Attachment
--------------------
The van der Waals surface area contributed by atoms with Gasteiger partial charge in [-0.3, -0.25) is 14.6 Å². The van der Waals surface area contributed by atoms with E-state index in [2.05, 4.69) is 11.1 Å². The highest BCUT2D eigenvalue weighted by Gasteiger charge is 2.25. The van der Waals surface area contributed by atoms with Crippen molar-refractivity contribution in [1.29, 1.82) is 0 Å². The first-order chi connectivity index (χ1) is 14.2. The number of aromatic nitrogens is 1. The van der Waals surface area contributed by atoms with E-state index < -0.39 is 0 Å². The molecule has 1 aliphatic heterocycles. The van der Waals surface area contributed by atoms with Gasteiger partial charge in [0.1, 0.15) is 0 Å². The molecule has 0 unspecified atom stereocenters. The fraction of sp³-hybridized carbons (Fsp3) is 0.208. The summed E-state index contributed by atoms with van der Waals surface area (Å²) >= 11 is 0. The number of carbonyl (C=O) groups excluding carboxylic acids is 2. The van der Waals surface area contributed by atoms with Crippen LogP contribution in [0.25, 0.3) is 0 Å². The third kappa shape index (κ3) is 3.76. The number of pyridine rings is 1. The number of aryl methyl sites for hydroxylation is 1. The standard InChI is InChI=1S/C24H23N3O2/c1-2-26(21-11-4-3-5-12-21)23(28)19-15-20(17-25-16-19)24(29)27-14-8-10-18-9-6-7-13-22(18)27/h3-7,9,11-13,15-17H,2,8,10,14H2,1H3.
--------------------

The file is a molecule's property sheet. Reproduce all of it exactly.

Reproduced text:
The van der Waals surface area contributed by atoms with Gasteiger partial charge in [-0.3, -0.25) is 14.6 Å². The van der Waals surface area contributed by atoms with E-state index in [2.05, 4.69) is 11.1 Å². The highest BCUT2D eigenvalue weighted by Gasteiger charge is 2.25. The van der Waals surface area contributed by atoms with Crippen molar-refractivity contribution in [1.29, 1.82) is 0 Å². The first-order chi connectivity index (χ1) is 14.2. The number of aromatic nitrogens is 1. The van der Waals surface area contributed by atoms with E-state index < -0.39 is 0 Å². The molecule has 1 aliphatic heterocycles. The van der Waals surface area contributed by atoms with Gasteiger partial charge in [0.1, 0.15) is 0 Å². The molecule has 0 unspecified atom stereocenters. The fraction of sp³-hybridized carbons (Fsp3) is 0.208. The summed E-state index contributed by atoms with van der Waals surface area (Å²) >= 11 is 0. The number of carbonyl (C=O) groups excluding carboxylic acids is 2. The van der Waals surface area contributed by atoms with Crippen LogP contribution in [0.25, 0.3) is 0 Å². The third kappa shape index (κ3) is 3.76. The number of pyridine rings is 1. The number of aryl methyl sites for hydroxylation is 1. The standard InChI is InChI=1S/C24H23N3O2/c1-2-26(21-11-4-3-5-12-21)23(28)19-15-20(17-25-16-19)24(29)27-14-8-10-18-9-6-7-13-22(18)27/h3-7,9,11-13,15-17H,2,8,10,14H2,1H3.